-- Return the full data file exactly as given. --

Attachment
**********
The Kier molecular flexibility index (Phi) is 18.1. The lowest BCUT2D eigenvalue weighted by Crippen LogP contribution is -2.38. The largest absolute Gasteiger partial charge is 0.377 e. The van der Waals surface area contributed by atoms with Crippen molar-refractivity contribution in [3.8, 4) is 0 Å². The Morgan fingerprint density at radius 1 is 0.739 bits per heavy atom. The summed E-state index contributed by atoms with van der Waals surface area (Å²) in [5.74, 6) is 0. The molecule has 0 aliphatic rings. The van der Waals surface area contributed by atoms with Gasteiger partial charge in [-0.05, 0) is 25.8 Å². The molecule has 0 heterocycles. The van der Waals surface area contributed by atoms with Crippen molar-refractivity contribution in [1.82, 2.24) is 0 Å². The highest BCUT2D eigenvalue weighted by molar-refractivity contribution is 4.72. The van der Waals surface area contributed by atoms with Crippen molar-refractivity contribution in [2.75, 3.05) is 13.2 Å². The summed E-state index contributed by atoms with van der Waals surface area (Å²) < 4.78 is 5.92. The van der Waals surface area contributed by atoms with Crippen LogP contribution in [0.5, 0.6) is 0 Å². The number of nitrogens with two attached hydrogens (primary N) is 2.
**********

The Kier molecular flexibility index (Phi) is 18.1. The lowest BCUT2D eigenvalue weighted by Crippen LogP contribution is -2.38. The largest absolute Gasteiger partial charge is 0.377 e. The van der Waals surface area contributed by atoms with Crippen molar-refractivity contribution in [3.8, 4) is 0 Å². The Morgan fingerprint density at radius 1 is 0.739 bits per heavy atom. The summed E-state index contributed by atoms with van der Waals surface area (Å²) in [5.74, 6) is 0. The molecule has 0 aliphatic rings. The van der Waals surface area contributed by atoms with Gasteiger partial charge in [-0.05, 0) is 25.8 Å². The molecule has 0 heterocycles. The van der Waals surface area contributed by atoms with Crippen molar-refractivity contribution in [1.82, 2.24) is 0 Å². The highest BCUT2D eigenvalue weighted by molar-refractivity contribution is 4.72. The van der Waals surface area contributed by atoms with Crippen molar-refractivity contribution in [2.75, 3.05) is 13.2 Å². The summed E-state index contributed by atoms with van der Waals surface area (Å²) < 4.78 is 5.92. The van der Waals surface area contributed by atoms with Crippen LogP contribution in [0.5, 0.6) is 0 Å². The number of nitrogens with two attached hydrogens (primary N) is 2.